Say goodbye to defensive shifts and hello to bigger bases, pitch clock in 2023

KANSAS CITY, MISSOURI - SEPTEMBER 07: Jose Ramirez #11 of the Cleveland Guardians hits against the Kansas City Royals at Kauffman Stadium on September 07, 2022 in Kansas City, Missouri. (Photo by Ed Zurga/Getty Images)
KANSAS CITY, MISSOURI - SEPTEMBER 07: Jose Ramirez #11 of the Cleveland Guardians hits against the Kansas City Royals at Kauffman Stadium on September 07, 2022 in Kansas City, Missouri. (Photo by Ed Zurga/Getty Images) /
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Major League Baseball is going to look a little different next season, and the Cleveland Guardians might be a big beneficiary.

The Joint Competition Committee has agreed to implement a pitch clock for the 2023 season, along with enlarging the bases from 15″ square to 18″ square with the aim of improving player safety (and maybe helping fast, aggressive-running teams like the Guardians in the process).

Perhaps more important for the Guardians is the elimination of the defensive shift. Starting next season, two infielders must be positioned on either side of second base, and all infielders must have their feet on the dirt when a pitcher is on the rubber.

How Will This Help the Guardians?

A banning of the defensive shift as we know it could help one particularly important player on this Guardians team: third baseman José Ramírez. This season alone, Ramírez has been shifted against 93% of the time, good for tenth in all of baseball. And in 2021, Ramírez had the third-most shifts against him, with teams shifting on him in 96% of his plate appearances.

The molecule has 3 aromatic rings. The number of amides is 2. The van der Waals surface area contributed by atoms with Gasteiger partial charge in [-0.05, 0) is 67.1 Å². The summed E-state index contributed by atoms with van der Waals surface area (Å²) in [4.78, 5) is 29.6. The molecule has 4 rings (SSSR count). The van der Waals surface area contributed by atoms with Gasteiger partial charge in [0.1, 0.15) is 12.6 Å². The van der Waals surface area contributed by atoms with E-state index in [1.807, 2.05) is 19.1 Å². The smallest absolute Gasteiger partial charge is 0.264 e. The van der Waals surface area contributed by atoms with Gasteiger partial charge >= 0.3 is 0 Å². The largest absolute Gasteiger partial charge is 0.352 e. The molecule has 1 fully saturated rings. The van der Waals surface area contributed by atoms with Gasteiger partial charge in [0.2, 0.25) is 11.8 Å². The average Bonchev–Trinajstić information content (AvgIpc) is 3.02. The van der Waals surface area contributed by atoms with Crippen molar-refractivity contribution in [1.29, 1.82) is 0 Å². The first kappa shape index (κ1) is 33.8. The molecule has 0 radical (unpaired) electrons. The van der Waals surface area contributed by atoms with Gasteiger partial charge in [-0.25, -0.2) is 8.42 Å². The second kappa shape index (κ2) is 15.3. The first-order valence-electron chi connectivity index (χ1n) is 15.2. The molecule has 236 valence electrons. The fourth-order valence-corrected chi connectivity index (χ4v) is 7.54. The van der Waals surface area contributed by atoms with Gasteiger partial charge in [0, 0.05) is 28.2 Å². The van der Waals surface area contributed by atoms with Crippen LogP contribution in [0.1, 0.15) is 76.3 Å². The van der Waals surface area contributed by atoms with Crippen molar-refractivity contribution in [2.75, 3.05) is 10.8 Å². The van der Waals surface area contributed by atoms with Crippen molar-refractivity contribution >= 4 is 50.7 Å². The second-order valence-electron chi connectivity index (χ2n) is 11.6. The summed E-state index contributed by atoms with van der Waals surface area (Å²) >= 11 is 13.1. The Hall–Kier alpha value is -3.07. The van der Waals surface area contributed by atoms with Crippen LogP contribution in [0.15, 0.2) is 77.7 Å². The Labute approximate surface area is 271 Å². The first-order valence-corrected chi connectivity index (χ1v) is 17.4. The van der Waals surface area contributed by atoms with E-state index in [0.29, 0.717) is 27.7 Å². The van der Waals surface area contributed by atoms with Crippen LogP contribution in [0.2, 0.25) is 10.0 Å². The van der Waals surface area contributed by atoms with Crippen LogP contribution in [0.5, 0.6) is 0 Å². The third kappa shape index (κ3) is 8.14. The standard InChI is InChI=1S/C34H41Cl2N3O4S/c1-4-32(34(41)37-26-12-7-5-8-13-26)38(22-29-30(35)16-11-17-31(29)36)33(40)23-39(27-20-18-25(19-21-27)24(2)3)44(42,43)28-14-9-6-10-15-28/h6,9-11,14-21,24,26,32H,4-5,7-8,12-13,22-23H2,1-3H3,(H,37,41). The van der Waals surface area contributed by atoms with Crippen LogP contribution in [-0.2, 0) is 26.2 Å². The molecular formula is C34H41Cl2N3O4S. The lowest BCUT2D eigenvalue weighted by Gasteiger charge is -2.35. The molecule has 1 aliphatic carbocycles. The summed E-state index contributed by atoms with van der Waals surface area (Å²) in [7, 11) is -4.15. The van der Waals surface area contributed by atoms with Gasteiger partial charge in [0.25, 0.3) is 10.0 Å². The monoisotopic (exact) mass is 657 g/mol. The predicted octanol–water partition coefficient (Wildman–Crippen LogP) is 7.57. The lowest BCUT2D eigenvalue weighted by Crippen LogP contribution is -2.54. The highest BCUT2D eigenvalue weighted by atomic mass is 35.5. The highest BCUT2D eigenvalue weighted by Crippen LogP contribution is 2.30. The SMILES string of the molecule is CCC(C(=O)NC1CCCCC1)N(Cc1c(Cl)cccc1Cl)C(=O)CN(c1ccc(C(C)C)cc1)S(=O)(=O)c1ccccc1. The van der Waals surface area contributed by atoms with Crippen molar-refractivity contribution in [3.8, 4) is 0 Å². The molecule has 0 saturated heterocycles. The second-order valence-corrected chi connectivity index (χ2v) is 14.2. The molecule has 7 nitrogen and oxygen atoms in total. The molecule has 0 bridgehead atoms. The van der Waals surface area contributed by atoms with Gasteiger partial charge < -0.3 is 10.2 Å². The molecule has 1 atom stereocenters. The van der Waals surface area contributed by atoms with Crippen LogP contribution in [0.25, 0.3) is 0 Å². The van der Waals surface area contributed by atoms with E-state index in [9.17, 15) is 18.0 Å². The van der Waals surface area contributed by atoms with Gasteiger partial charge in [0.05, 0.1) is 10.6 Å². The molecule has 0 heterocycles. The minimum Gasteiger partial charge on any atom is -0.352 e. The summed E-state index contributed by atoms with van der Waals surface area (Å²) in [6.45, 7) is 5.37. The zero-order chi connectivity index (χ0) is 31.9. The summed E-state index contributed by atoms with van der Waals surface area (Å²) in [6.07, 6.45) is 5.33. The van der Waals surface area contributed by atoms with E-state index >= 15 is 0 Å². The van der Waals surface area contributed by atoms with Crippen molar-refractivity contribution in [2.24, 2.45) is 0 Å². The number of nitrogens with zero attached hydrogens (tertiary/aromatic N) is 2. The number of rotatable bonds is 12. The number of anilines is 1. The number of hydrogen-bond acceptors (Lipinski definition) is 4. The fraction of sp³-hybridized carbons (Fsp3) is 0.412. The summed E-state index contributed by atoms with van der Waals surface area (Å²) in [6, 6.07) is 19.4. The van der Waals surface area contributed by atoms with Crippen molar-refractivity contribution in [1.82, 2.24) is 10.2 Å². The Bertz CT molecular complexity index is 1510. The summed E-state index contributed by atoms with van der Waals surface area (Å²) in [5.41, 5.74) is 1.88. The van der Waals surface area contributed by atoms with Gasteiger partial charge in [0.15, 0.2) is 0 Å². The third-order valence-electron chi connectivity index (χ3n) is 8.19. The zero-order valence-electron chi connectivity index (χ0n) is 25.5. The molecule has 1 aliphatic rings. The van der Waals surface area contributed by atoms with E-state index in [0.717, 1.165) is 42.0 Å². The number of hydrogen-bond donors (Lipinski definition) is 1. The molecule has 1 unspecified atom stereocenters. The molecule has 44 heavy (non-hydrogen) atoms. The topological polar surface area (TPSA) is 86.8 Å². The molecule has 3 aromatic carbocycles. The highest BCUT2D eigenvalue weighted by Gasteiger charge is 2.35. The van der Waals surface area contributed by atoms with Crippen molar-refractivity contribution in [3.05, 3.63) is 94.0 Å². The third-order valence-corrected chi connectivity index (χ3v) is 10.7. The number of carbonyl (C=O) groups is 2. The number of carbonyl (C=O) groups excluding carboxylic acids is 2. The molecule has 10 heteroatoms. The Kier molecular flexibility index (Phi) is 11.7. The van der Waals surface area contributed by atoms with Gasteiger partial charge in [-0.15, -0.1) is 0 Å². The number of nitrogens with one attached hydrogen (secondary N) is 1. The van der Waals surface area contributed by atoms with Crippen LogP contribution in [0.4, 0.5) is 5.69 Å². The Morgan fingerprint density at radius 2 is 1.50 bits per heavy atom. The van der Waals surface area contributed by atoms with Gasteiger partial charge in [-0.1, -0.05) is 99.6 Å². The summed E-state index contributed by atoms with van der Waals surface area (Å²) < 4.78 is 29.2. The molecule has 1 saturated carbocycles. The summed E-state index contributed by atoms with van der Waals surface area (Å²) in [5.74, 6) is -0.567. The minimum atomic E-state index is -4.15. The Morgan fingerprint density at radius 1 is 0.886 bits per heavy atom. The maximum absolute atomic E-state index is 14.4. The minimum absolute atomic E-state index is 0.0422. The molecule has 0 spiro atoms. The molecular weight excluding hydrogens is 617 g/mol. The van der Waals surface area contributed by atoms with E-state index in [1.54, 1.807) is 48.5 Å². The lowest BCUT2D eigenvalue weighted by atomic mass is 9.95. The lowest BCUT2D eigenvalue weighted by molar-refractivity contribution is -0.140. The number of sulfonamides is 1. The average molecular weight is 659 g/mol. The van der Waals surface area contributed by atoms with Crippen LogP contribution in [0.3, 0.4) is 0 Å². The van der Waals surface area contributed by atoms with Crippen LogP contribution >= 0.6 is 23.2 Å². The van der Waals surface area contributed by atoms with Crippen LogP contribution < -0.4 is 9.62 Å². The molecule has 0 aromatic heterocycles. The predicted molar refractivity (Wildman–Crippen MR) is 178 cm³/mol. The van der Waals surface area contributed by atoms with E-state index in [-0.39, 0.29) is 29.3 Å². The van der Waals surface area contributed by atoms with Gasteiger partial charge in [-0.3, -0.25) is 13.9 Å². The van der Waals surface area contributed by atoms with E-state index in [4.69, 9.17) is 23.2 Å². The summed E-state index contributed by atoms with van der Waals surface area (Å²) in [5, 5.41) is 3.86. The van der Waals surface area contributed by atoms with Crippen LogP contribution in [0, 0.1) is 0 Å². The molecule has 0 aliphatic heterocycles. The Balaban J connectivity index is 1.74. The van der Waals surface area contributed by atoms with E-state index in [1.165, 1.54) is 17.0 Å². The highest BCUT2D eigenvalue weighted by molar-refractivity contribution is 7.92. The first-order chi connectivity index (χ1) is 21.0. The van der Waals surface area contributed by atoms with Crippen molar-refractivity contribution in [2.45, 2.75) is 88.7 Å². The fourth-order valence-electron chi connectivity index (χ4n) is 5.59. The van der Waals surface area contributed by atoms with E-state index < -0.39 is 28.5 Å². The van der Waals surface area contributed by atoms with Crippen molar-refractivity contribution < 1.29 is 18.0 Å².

So with that in mind, to eliminate the shift on one of the best hitters in the game, it’s certainly a tantalizing scenario for the 2023 Guardians offense.

And it also opens Cleveland up to potentially exploring some intriguing players in the offseason. For instance, outfielder Joey Gallo, who is a free agent at the end of this year, remains a player who is constantly shifted against  – would eliminating it help turn him into more than a three-true-outcome type of hitter?

Here is one interesting caveat from the shift rule: If the infielders aren’t in the correct position when the pitch is thrown, the offense can choose an automatic ball or the result of the play. You just know there are going to be weird plays where an infielder accidentally has his feet on the grass when the pitch is thrown and it will cause absolute havoc, with managers storming out of dugouts, benches clearing – you know, the good stuff.

And on the flip side of all this, infield defense will become even more important moving forward. Good thing the Guardians have a Gold Glove-caliber second baseman in Andrés Giménez, who currently leads the AL at his position with 11 defensive runs saved and is second in the league with 11 Outs Above Average.

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